Do Not Forget: A Painful Family Connection to the Past, A Lesson for the Future
Every family has significant stories to tell. Here is one of my family’s.
My maternal grandfather, Anthony “Bill” Casella, was one of the first Allied soldiers to see Dachau concentration camp in the spring of 1945, during the waning days of the Second World War. When the Americans arrived, they encountered thousands of dead prisoners, including 30 railroad cars filled with bodies in advanced states of decomposition. Most of the people still alive inside the camp were little more than ragged skeletons.
Nothing had prepared the U.S. servicemen for what they found at Dachau. The existence of Nazi forced labor and death camps had long been suspected, but the sheer scale of them–and the level of cruelty that had been inflicted upon the prisoners–shocked the liberating forces.
My grandfather, an Army medic who was 27 years old at the time, was tasked with aiding in the removal of corpses from the train cars, as well as helping sick prisoners receive medical care. It is a time in his life he never spoke of, as was the case for many U.S. service members who survived the war. Mental health care as we know it today didn’t exist back then. The term “post-traumatic stress disorder” would not be coined until 1980. The young men and women who served in the Second World War returned home, got married, had children, and tried their best to forget what they had witnessed.
My grandfather was reserved but warm. He was a gifted carpenter and painter who could build anything from scratch. An old school gentleman, he always stood up when a woman entered the room. He was a skilled cook who made delicious meatballs and potato pancakes. A child of the Great Depression, he never wasted food, and I have memories of him eating the last bites off my plate when I was too full to finish. His car was his pride and joy; it was kept in such an immaculate state that not a single smudge or crumb desecrated its sanctified space. He read the newspaper from cover to cover every morning and enjoyed laying in the sun on hot afternoons. He died when I was 18 years old, the summer before I left for college. My sister, cousins, and I had the joy of knowing him for many years before liver cancer came for him at age 85.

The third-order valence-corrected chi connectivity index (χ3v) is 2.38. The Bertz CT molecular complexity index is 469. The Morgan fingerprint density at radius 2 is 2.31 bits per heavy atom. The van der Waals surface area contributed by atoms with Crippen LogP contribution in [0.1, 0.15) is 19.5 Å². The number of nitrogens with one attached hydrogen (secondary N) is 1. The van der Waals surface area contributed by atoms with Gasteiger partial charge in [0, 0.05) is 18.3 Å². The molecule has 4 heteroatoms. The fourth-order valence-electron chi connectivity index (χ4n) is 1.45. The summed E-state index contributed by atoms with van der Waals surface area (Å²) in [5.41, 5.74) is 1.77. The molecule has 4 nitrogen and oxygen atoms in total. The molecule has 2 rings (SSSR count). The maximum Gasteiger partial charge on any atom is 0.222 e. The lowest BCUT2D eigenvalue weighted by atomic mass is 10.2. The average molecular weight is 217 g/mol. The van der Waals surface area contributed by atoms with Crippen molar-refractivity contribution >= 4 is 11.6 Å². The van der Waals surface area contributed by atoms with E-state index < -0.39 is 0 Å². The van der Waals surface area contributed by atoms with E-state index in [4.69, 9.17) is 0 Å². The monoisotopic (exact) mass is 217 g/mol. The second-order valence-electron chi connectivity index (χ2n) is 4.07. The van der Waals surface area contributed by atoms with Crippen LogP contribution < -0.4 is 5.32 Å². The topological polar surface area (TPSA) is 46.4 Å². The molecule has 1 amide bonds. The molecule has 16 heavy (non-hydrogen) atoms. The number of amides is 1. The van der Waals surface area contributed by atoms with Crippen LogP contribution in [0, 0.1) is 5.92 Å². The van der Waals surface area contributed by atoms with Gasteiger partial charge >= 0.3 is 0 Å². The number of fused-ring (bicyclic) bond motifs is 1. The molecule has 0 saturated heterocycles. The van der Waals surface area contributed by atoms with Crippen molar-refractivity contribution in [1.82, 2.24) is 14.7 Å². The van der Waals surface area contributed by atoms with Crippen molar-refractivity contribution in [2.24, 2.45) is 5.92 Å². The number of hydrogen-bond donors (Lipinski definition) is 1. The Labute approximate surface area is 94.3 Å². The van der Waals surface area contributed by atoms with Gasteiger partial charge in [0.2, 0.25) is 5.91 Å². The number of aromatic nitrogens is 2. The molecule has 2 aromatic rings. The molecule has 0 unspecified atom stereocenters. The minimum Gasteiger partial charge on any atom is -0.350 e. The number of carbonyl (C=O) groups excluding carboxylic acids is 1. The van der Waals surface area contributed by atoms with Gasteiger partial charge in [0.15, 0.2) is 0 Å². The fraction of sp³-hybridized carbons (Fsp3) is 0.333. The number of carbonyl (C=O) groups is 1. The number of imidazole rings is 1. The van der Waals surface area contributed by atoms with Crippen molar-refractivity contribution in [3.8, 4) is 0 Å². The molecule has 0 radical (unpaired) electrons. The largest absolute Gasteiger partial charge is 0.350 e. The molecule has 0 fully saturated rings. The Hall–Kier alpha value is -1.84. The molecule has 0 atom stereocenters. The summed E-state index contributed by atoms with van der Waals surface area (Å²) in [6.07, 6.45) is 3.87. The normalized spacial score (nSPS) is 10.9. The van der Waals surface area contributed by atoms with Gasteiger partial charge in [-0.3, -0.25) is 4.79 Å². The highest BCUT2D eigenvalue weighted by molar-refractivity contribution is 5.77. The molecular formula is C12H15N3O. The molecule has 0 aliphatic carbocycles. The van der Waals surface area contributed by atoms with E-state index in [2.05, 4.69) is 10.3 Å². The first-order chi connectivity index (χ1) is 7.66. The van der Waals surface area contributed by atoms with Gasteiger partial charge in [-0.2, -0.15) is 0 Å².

I asked him about Dachau once about two months before he passed away. What was it like? I inquired, curious about his past.
Tears immediately pricked the corners of his eyes. “What they did to those people…” his voice trailed off softly, and he didn’t say anything more. I didn’t press him to continue.
After my grandfather died, I told myself that someday I would go to Dachau to walk the path that he walked, to try to understand what he had seen. Some might question why I would want to visit such a depressing place. I can only say that it has always felt essential to me.
The young men and women of my grandparents’ generation didn’t have a choice in how their youths unfolded. Forces beyond them determined they would be sent far away to fight among the palms and sands of the South Pacific or the ruined villages of Europe. Those same forces permeated my mother and father’s youths when the U.S. entangled itself in the jungles of Vietnam. Going to Dachau felt like a small way to acknowledge the pain previous generations had thrust upon them; a means of quiet tribute.
Mike, my mom, and I arrived at the Dachau Concentration Camp Memorial Site on a cool, rainy July morning. As we walked through the site, listening as the audio tour described the sinister purpose of each section of the camp, we were silent. The acts you hear about in detail, even if you knew about them beforehand, are horrifying.
Here is the place where new prisoners were registered, stripped of their belongings and identities. Here is the place where prisoners slept, jammed into tiny, dirty spaces meant for five times fewer people. Here is the place where prisoners were forced to stand every morning and evening, regardless of weather, regardless of illness or injury, for a pointless roll call ceremony. Here is the place where prisoners were executed. Here is the place where prisoners were burned. Every inch of the camp felt haunted.
I didn’t cry until we were sitting in the memorial site’s theater watching footage taken immediately after the liberation. People stagger around like living corpses, skin stretched over sallow, sunken faces. Railroad cars spill over with emaciated bodies, many with eyes and mouths frozen open in agonizing positions of rigor mortis.
I cried then, for the victims of the Holocaust, for all the people the Nazis deemed unworthy of life. I cried for my grandfather and his fellow soldiers, knowing they had witnessed these horrors. It seemed unbearably tragic that many of them locked away those excruciating images inside their minds for the rest of their lives, that cultural norms dictated their burdens couldn’t be shared.
I only took one photo at Dachau, of a sculpture inscribed with the words “Do Not Forget” in German, Hebrew, and English. This brief entreaty seems more important than ever in today’s world of rising nationalism and extremism. May we not forget what has happened before when one group of people were unjustly blamed for a country’s problems. May we not forget the sacrifices previous generations made so we could live in a free nation instead of one terrorized by an autocrat.
And may we not forget the dark chapters woven into the tapestries of our family histories, which, for better or for worse, have made us who we are.